The fairly recent use of molecular distillation has made it possible for the precise isolation of specific terpenes. This means that a much greater amount of control can be used. For companies trying to use terpenes in their products, this is a VERY good thing.
The terpene levels of plants can vary due to any number of things (soil, farming practices, drought, etc.). So even if you’re using the same plants from the same farm that you’ve used for a decade...the terpene levels can still vary. This means that the scents and flavours of your products can vary too. And a lack of consistency isn’t a good thing when you’re trying to create a successful product.
The ability to isolate terpenes gives us more control over their commercial use and more control over research into their potential benefits.
Like we said earlier, terpenes have a variety of different effects. Some of those affects influence our bodies and others influence our frame of mind. Here is a short list of some of our terpenes and their potential benefits.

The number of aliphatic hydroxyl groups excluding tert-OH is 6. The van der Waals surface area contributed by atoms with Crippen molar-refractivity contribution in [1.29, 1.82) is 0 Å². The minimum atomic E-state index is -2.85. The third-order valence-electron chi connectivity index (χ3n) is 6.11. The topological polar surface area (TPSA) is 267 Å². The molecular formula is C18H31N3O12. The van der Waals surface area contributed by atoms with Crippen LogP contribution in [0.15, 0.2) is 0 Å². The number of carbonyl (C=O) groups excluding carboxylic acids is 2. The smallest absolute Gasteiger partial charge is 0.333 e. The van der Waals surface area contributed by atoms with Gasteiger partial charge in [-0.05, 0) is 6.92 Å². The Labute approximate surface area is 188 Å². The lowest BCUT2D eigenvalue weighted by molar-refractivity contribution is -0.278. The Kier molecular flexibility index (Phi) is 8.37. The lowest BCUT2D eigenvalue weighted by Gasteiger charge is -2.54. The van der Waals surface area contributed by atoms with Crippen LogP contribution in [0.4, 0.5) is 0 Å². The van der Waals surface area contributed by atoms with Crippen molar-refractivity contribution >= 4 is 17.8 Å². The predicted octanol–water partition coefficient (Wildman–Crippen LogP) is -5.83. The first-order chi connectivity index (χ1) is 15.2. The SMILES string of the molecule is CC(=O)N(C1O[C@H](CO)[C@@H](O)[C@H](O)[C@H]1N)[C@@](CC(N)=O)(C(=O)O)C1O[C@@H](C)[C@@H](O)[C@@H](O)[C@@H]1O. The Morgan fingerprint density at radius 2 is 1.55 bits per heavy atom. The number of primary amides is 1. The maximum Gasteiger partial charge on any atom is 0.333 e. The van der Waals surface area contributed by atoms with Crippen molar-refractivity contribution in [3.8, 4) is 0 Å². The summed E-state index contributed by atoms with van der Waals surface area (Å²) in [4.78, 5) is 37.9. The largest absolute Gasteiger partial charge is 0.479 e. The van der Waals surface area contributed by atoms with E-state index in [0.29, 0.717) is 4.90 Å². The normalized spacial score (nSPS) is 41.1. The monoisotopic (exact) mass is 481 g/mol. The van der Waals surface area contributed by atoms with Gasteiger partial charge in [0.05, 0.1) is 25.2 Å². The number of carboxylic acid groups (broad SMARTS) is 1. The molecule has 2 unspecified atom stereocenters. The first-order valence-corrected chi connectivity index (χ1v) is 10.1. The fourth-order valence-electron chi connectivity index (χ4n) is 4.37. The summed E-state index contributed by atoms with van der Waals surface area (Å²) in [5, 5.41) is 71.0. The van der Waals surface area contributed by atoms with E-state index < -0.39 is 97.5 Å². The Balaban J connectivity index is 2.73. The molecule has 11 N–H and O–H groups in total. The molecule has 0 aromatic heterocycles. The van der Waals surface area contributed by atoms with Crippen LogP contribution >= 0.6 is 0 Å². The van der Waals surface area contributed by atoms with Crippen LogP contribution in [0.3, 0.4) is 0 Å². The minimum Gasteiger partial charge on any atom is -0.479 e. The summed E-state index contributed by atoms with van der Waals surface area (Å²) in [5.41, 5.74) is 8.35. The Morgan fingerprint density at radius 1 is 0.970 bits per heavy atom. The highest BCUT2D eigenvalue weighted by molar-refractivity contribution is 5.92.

Myrcene - This is a fantastic terpene to blend with other terpenes because of its effect on the blood-brain barrier. Essentially, that barrier is like a scary bouncer that only lets in so many people to a club. Myrcene has the ability to put that bouncer in a much better mood, meaning that more people can get in. So while it has anti-inflammatory, pain-relief, and analgesic properties all on its own, it can also boost the effectiveness of other terpenes as well.
Limonene - Found in oranges, limes, grapefruit, and lemons, this terpene obviously packs a big citrus kick. This terpene has been known to possess anti-inflammatory, anxiolytic, and antioxidant properties.
Linalool - Most often associated with the scent of lavender, this floral and minty terpene is commonly used in products designed to soothe and calm. That’s because of its powerful anesthetic-like affect that can reduce cell excitability in the spinal cord. This means linalool will help relax both your body and your mind.